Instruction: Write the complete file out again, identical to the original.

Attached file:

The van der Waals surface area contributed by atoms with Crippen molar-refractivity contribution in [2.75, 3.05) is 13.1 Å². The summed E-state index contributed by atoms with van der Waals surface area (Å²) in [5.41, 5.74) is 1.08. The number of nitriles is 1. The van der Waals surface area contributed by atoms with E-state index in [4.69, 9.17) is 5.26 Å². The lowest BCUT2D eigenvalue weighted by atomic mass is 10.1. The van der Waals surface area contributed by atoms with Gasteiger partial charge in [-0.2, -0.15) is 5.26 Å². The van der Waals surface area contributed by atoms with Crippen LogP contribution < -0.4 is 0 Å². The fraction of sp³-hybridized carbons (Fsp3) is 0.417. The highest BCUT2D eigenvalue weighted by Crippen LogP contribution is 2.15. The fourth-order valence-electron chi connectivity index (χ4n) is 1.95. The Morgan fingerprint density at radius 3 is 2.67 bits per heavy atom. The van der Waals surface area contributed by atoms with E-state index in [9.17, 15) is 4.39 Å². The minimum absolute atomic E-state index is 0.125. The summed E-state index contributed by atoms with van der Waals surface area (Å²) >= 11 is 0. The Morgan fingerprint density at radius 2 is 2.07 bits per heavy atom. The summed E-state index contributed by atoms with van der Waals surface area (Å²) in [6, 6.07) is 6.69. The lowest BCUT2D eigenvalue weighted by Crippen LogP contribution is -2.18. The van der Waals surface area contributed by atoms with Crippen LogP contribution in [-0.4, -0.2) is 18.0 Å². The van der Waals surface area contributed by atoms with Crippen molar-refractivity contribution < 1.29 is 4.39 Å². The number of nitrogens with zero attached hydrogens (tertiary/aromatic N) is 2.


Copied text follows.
The van der Waals surface area contributed by atoms with Crippen molar-refractivity contribution in [2.75, 3.05) is 13.1 Å². The summed E-state index contributed by atoms with van der Waals surface area (Å²) in [5.41, 5.74) is 1.08. The number of nitriles is 1. The van der Waals surface area contributed by atoms with E-state index in [4.69, 9.17) is 5.26 Å². The lowest BCUT2D eigenvalue weighted by atomic mass is 10.1. The van der Waals surface area contributed by atoms with Gasteiger partial charge in [-0.2, -0.15) is 5.26 Å². The van der Waals surface area contributed by atoms with Crippen LogP contribution < -0.4 is 0 Å². The fraction of sp³-hybridized carbons (Fsp3) is 0.417. The highest BCUT2D eigenvalue weighted by Crippen LogP contribution is 2.15. The fourth-order valence-electron chi connectivity index (χ4n) is 1.95. The Morgan fingerprint density at radius 3 is 2.67 bits per heavy atom. The van der Waals surface area contributed by atoms with E-state index in [9.17, 15) is 4.39 Å². The minimum absolute atomic E-state index is 0.125. The summed E-state index contributed by atoms with van der Waals surface area (Å²) >= 11 is 0. The Morgan fingerprint density at radius 2 is 2.07 bits per heavy atom. The summed E-state index contributed by atoms with van der Waals surface area (Å²) in [6, 6.07) is 6.69. The lowest BCUT2D eigenvalue weighted by Crippen LogP contribution is -2.18. The van der Waals surface area contributed by atoms with Crippen LogP contribution in [-0.4, -0.2) is 18.0 Å². The van der Waals surface area contributed by atoms with Crippen molar-refractivity contribution < 1.29 is 4.39 Å². The number of nitrogens with zero attached hydrogens (tertiary/aromatic N) is 2.